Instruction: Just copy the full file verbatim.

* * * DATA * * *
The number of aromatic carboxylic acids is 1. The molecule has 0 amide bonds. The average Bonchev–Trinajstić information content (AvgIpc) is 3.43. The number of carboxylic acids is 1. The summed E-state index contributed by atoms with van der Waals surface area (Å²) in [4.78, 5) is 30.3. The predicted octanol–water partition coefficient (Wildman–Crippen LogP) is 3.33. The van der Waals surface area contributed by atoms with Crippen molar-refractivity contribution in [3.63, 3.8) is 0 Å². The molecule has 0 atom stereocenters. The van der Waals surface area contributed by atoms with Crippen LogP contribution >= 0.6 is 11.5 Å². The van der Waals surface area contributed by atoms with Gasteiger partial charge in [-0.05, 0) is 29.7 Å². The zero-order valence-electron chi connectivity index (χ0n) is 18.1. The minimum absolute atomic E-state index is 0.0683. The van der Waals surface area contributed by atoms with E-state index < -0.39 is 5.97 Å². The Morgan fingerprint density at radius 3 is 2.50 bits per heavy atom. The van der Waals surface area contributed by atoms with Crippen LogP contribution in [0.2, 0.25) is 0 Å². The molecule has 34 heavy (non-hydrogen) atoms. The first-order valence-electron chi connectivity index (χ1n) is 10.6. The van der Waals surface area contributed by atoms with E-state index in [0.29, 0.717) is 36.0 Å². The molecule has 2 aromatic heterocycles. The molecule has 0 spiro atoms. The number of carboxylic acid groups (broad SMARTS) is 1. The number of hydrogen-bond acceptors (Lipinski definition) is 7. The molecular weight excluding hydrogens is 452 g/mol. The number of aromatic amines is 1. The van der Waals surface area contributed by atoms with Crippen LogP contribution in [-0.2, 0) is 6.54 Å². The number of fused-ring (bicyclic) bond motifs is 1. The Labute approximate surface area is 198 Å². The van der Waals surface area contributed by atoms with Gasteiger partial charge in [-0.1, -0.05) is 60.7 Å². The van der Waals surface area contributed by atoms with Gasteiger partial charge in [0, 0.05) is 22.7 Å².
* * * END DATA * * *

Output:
The number of aromatic carboxylic acids is 1. The molecule has 0 amide bonds. The average Bonchev–Trinajstić information content (AvgIpc) is 3.43. The number of carboxylic acids is 1. The summed E-state index contributed by atoms with van der Waals surface area (Å²) in [4.78, 5) is 30.3. The predicted octanol–water partition coefficient (Wildman–Crippen LogP) is 3.33. The van der Waals surface area contributed by atoms with Crippen molar-refractivity contribution in [3.63, 3.8) is 0 Å². The molecule has 0 atom stereocenters. The van der Waals surface area contributed by atoms with Crippen LogP contribution >= 0.6 is 11.5 Å². The van der Waals surface area contributed by atoms with Gasteiger partial charge in [-0.05, 0) is 29.7 Å². The zero-order valence-electron chi connectivity index (χ0n) is 18.1. The minimum absolute atomic E-state index is 0.0683. The van der Waals surface area contributed by atoms with E-state index < -0.39 is 5.97 Å². The Morgan fingerprint density at radius 3 is 2.50 bits per heavy atom. The van der Waals surface area contributed by atoms with Crippen LogP contribution in [0.2, 0.25) is 0 Å². The molecule has 34 heavy (non-hydrogen) atoms. The first-order valence-electron chi connectivity index (χ1n) is 10.6. The van der Waals surface area contributed by atoms with E-state index in [0.29, 0.717) is 36.0 Å². The molecule has 2 aromatic heterocycles. The molecule has 0 spiro atoms. The number of carboxylic acid groups (broad SMARTS) is 1. The number of hydrogen-bond acceptors (Lipinski definition) is 7. The molecular weight excluding hydrogens is 452 g/mol. The number of aromatic amines is 1. The van der Waals surface area contributed by atoms with Crippen LogP contribution in [-0.2, 0) is 6.54 Å². The number of fused-ring (bicyclic) bond motifs is 1. The Labute approximate surface area is 198 Å². The van der Waals surface area contributed by atoms with Gasteiger partial charge in [-0.1, -0.05) is 60.7 Å². The van der Waals surface area contributed by atoms with Gasteiger partial charge in [0, 0.05) is 22.7 Å².